Zadri(Dragons of Preor Book 5)(4)

By: Celia Kyle

The war master went to Delaney’s parents, joining their small circle that also included Chashan. Zadri pushed the argument from his mind, choosing to focus on Delaney instead. He silently stared at her, memorizing her appearance, tracing every line of her face with his gaze. Beautiful. Perfect. Mine.

Yet not.

He would always remember the color of her hair, the lightness of her skin, and the delicate notes of her natural scent. He would not, however, recall the taste of her lips on his. A desire that lived in his very soul and demanded he sate that single need.

One kiss.

One brush of lips on lips.

One… he leaned down, cursing himself for being a dishonorable male while also anticipating the touch of their mouths.

The connection was more than he’d ever imagined, the lushness of her lips pillowing his softly while her scent invaded his flesh as if it was a physical thing. Gentle and slow, he let the kiss linger, his tongue brushing the seam of her mouth with the lightness of a feather even as he cursed himself for being so dishonorable.

Her flavors exploded across his tongue, sweet and dark with hints of heat that called to his dragon’s heart. It wanted to roar with its joy, the unimaginable pleasure of that tiny connection. He moaned as the taste of her filled his entire body, his wings trembling with an uncontrollable rush of need.

And in return…

Delaney screamed.


The sound didn’t want to end, the ongoing shout pulled from her lungs while fear filled Delaney from head to toe. The rustle of wings, the heavy thud as they flapped and fought against the air, resonated in her mind. Roars vibrated along her bones, sending shudders of terror through every inch of her body. Adrenaline flooded her veins, blood pumping faster and faster as more panic enveloped her very soul.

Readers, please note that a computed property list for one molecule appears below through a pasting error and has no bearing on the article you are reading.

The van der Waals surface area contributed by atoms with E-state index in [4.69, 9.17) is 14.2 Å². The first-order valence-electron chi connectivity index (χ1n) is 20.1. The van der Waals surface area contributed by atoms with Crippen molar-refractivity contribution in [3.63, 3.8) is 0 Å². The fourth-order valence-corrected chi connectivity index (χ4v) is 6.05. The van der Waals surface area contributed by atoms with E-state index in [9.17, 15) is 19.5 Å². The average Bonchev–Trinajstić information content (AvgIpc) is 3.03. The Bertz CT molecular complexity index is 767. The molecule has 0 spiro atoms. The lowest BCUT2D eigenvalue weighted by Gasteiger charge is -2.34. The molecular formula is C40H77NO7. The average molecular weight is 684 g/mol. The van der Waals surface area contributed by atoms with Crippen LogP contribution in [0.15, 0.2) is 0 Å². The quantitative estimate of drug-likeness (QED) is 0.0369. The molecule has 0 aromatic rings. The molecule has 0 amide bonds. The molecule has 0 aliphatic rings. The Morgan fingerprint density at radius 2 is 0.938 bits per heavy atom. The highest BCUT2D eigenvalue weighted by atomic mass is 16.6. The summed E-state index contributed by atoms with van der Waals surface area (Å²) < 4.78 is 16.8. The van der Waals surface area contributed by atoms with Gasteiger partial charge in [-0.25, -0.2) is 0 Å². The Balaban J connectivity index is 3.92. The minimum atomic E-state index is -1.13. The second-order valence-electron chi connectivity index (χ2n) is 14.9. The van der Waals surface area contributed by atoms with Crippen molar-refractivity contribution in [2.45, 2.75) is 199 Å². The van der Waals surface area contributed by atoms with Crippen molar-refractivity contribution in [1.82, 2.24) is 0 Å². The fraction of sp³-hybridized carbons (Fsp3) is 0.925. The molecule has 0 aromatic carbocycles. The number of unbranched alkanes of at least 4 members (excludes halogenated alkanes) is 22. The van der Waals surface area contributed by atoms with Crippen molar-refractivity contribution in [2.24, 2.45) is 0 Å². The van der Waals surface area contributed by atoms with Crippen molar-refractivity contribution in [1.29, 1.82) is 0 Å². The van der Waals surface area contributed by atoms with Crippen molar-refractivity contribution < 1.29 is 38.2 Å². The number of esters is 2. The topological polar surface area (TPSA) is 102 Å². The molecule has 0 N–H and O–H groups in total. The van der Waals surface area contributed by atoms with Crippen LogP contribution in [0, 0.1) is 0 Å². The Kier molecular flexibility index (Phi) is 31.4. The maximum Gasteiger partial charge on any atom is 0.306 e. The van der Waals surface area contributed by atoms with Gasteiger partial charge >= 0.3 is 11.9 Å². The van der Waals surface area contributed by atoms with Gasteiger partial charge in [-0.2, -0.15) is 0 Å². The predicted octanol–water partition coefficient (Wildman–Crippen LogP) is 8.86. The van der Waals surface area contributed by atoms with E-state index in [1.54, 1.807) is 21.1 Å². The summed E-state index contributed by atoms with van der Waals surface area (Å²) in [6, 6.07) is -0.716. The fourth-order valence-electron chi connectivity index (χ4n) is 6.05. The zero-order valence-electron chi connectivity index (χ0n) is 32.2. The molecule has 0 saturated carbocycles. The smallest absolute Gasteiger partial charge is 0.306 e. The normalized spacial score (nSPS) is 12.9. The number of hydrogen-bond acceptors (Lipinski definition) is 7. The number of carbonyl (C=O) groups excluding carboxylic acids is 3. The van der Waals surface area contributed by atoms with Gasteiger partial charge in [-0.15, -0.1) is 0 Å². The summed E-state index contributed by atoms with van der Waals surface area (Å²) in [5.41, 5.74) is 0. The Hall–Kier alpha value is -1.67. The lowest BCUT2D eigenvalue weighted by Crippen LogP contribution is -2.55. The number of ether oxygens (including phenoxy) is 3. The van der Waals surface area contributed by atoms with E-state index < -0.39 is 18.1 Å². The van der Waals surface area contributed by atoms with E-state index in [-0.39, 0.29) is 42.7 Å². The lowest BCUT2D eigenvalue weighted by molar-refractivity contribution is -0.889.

Then the visions…

Blood. Pain. Death.

Then falling, blood falling from the sky like rain, pain receding as darkness drew closer, the rush of water and then… acceptance.

Strong hands gripped her biceps, holding her steady when she would have fought for freedom. She struggled against the grasp, jerking and twisting, fighting to get away from her captor.

Air wheezed from her lungs, the last remnants of oxygen spent while her scream died off. She opened her eyes, parting her lids with a whip-fast snap, and met another’s stare.

She wasn’t dead. She hadn’t been flapping wings or fighting in the air. She hadn’t been coated in blood and then fell to her death in the sea.

Delaney shook her head, trying to clear her mind of the persistent cobwebs that clouded her thoughts. It’d been… a nightmare. That’s all. It’d been nothing more than a nightmare.

She sought through her memories, trying to figure out how she’d ended up wherever the hell she was. She’d gone to PCST—Preor Choosing Station Tau—with the hope of finding a Preor mate. There had been check-in and some conversation with the other women present as well as the Preor warrior manning the station. It’d been fairly quick and then they were all shown the door, appointment cards in hand. She’d stepped out of the building, stared across the expanse of concrete that separated PCST from the beach and met one man’s gaze.

No, wait, he’d had wings.

She met one Preor’s gaze.

That was the last she recalled before the violent dreams took over. Then she’d entered hell, wrapped in its deadly embrace until that very moment.

Delaney blinked her eyes a few times more, bringing her surroundings into focus—smooth metal walls, metallic flooring, and a datapad that displayed medical history. Hers?

She pulled her attention away, eyes dancing over the rest of the space, the hints that she’d been brought to a medical facility. And through her search, her attention finally fell on the man—male since he had peach-hued wings on his back—holding her.

A male whose dark eyes and peach scales seemed familiar.

The eyes, the wings, the scales… Piece by piece she put the blurred puzzle together in her mind.

He was… She fought for the memory, the truth she should know but had somehow lost when she’d passed out. It was right there, dancing in and out of reach—close enough to see, but too far to grasp.

The eyes, the wings, the scales… Her attention dropped to his chest, to the straps that crisscrossed his pecs. One strap for honors, the other for station—both made from katoth as were his pants. It was a Preor warrior’s uniform and what they most often wore even when not on duty.

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